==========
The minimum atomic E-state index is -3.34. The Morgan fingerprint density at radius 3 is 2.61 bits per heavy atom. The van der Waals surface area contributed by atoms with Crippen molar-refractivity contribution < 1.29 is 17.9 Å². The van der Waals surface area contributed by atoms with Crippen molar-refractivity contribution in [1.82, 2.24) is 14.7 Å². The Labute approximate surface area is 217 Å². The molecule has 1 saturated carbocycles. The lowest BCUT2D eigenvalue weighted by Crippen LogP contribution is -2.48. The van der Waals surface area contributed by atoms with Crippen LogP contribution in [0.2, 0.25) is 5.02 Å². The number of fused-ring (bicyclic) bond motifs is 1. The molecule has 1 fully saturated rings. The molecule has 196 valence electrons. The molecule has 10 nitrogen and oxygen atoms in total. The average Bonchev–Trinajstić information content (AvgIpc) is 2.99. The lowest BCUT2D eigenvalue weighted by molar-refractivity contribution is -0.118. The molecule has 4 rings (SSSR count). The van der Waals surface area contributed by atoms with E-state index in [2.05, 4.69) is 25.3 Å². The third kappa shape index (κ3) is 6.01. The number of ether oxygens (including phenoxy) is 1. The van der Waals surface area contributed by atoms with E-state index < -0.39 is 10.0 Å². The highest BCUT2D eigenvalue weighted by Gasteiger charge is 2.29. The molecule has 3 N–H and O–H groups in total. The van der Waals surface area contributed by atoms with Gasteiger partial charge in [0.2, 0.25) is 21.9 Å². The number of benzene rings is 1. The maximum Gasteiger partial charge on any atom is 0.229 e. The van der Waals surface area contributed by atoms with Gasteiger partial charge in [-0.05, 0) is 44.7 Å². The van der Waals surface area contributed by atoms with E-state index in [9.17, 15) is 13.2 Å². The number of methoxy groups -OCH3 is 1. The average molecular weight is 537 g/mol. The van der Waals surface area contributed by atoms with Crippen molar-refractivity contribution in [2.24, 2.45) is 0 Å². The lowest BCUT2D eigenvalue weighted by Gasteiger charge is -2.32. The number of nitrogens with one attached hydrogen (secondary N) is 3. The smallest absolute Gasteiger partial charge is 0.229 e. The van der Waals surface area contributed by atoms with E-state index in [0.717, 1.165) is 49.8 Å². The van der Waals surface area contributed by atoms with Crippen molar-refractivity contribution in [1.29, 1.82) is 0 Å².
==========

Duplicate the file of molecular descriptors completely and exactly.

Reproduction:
The minimum atomic E-state index is -3.34. The Morgan fingerprint density at radius 3 is 2.61 bits per heavy atom. The van der Waals surface area contributed by atoms with Crippen molar-refractivity contribution < 1.29 is 17.9 Å². The van der Waals surface area contributed by atoms with Crippen molar-refractivity contribution in [1.82, 2.24) is 14.7 Å². The Labute approximate surface area is 217 Å². The molecule has 1 saturated carbocycles. The lowest BCUT2D eigenvalue weighted by Crippen LogP contribution is -2.48. The van der Waals surface area contributed by atoms with Crippen LogP contribution in [0.2, 0.25) is 5.02 Å². The number of fused-ring (bicyclic) bond motifs is 1. The molecule has 1 fully saturated rings. The molecule has 196 valence electrons. The molecule has 10 nitrogen and oxygen atoms in total. The average Bonchev–Trinajstić information content (AvgIpc) is 2.99. The lowest BCUT2D eigenvalue weighted by molar-refractivity contribution is -0.118. The molecule has 4 rings (SSSR count). The van der Waals surface area contributed by atoms with E-state index in [2.05, 4.69) is 25.3 Å². The third kappa shape index (κ3) is 6.01. The number of ether oxygens (including phenoxy) is 1. The van der Waals surface area contributed by atoms with E-state index < -0.39 is 10.0 Å². The highest BCUT2D eigenvalue weighted by Gasteiger charge is 2.29. The molecule has 3 N–H and O–H groups in total. The van der Waals surface area contributed by atoms with Gasteiger partial charge in [0.2, 0.25) is 21.9 Å². The number of benzene rings is 1. The maximum Gasteiger partial charge on any atom is 0.229 e. The van der Waals surface area contributed by atoms with Gasteiger partial charge in [-0.05, 0) is 44.7 Å². The van der Waals surface area contributed by atoms with E-state index in [9.17, 15) is 13.2 Å². The number of methoxy groups -OCH3 is 1. The average molecular weight is 537 g/mol. The van der Waals surface area contributed by atoms with Crippen molar-refractivity contribution in [2.24, 2.45) is 0 Å². The lowest BCUT2D eigenvalue weighted by Gasteiger charge is -2.32. The number of nitrogens with one attached hydrogen (secondary N) is 3. The smallest absolute Gasteiger partial charge is 0.229 e. The van der Waals surface area contributed by atoms with E-state index in [0.717, 1.165) is 49.8 Å². The van der Waals surface area contributed by atoms with Crippen molar-refractivity contribution in [1.29, 1.82) is 0 Å².